Meet Allan Paterson.

Allan Paterson's sweet works immediately arrested our attention and made us want to get to know him. We found that, for his prolific art career, he is a meek soul. We're excited to exhibit his pieces beginning June 27. Allan's lines fall in pleasant places -- come see.

Elizabeth's Art Gallery: Where are you from?

Allan Paterson: Born in Montreal; my parents moved to Oakville so I ended up there as a teenager.

E: Have you always been a painter?

AP: Yes.

E: Explain.

AP: Nothing much to explain: I've always loved painting and drawing and art and dabbled in it. I went to The American Academy of Art in Chicago for a year to get a portfolio,  came back and got a job with Bata Shoe Company for about three years.

E: Were you able to use your creativity?

AP: It wasn't very creative at all: I did Christmas cards for them and that kind of thing. It was my first job.  Then I ended up at Display Arts, where we sold artwork for stores to use as window backdrops. I worked there for about eight years.

E: Did you have people telling you what to do?

AP: Not really. We would have to do a portfolio for each season. The boss would come to each artist and tell us what he wanted, or we would do what we wanted to do. People would look through the portfolio and choose art for their windows.

E: How was the art handled at that point?

AP: The original piece would be blown up to 8 feet, the black-and-white image would be mass-produced and pasted on foam-core, and then the women would hand-tint the panels.

E: What was that like for you?

AP: It was wonderful because I drew all day. I created. You couldn't get a better job than that, as far as I was concerned.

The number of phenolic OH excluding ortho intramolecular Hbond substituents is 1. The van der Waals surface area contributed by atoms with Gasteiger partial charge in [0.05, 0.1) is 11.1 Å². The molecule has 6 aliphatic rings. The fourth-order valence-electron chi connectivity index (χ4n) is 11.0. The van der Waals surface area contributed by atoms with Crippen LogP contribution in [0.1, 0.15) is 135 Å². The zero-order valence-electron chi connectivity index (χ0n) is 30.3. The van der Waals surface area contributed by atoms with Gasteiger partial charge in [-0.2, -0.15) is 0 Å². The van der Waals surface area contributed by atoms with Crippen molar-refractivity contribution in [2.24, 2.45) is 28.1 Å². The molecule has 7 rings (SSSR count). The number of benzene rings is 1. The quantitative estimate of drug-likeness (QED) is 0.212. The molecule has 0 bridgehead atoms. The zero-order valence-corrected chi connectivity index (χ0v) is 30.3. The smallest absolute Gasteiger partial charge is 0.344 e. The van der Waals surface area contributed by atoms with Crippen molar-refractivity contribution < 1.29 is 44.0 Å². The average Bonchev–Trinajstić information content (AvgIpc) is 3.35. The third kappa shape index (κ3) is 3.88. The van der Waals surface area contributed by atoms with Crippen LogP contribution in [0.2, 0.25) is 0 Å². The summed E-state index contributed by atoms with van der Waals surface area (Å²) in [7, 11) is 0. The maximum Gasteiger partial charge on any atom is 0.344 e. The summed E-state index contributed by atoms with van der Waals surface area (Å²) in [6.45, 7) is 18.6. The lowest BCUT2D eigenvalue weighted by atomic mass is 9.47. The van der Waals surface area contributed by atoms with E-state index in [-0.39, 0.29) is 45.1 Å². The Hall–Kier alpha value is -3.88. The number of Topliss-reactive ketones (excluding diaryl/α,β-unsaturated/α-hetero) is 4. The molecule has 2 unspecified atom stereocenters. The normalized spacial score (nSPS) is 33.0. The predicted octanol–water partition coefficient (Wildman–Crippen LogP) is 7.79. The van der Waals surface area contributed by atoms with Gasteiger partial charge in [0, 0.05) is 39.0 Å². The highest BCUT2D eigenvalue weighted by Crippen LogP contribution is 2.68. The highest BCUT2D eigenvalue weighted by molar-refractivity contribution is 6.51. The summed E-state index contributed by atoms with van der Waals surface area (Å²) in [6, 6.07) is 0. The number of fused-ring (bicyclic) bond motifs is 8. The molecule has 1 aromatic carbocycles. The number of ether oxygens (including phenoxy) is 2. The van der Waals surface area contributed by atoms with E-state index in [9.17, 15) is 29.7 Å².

E: Did you find yourself fitting your art to trends?

AP: Yes, things I would see that I liked. I remember macramé being in -- I painted some of that one summer. That rather dates me.
Then I opened up a store with my partner. I got into tollware then, because we were selling pine furniture. I did tinware and would sell that in the store.

E: Was that enough for you?

AP: Not really. I also got into trompe l'oeil and did several jobs for friends -- cupboards and such.

E: What came next?

AP: We wanted to leave the city and ended up in Wingham. My partner went on to be a salesman on the road; I retired. I had been diagnosed with MS in 1985. I mention it to help people who have MS know that life does go on.

E: What mediums do you work in?

AP: Watercolour and acrylic.

E: What do you like about them?

AP: I like the freedom and flexibility of watercolour; I like acrylic because you can work it over. I do both all the time.

E: Your acrylics are SO colourful.

AP: I'm into negative background painting. I really enjoy it. You paint the whole canvas with bright colours and nothing in mind. All you've got is shapes; you start filling in the background and bringing out the pattern, the design, from there.

E: What are you saying through your art?

AP: ...What am I saying? I'm just enjoying it. I've had someone ask me what to do, and I said, "Just have fun, and enjoy it, and keep painting, and not worry if it's going to be liked. You've got to like it, and that will come out in the work."

E: What do people like about your art?

AP: I do so many things, it's difficult to know. People like different things. You can fill it in.

E: Okay. First it's the riot of colour, then the beautiful subjects and the textural details. And when you paint women and children, it's in simplified forms -- almost nymphlike.
How do you allow yourself to paint the wrong colours?

AP: Because I put the colour on the canvas first, and I'm not thinking about it. I pull the painting from the canvas. My last negative painting was wild turkeys. I could see trees and thought, "I'd like to paint a turkey."
Sometimes I'll go to the Internet and type in "wild turkey", but I do have a turkey, some chickens and a pony. I've photographed and painted a lot of them. I often go by my photography.
I'm trying to loosen up in my painting. I think it's starting to work.

E: Is that why you do small-scale pieces -- because you include so much detail?

AP: It's because of my lack of room: my so-called studio is a corner of the dining room.

E: Well, it works.
Where else are you exhibiting?

AP: I'm not. I don't get out very much.

E: What do you see for the future of your art?

AP: Heavens! I'm just gonna keep painting and enjoying it as long as I can. I paint every day, non-stop. That's my life, besides looking after the animals.
I love where I am. I love the peace and the animals and the countryside. I'm very thankful for that and to be doing what I enjoy.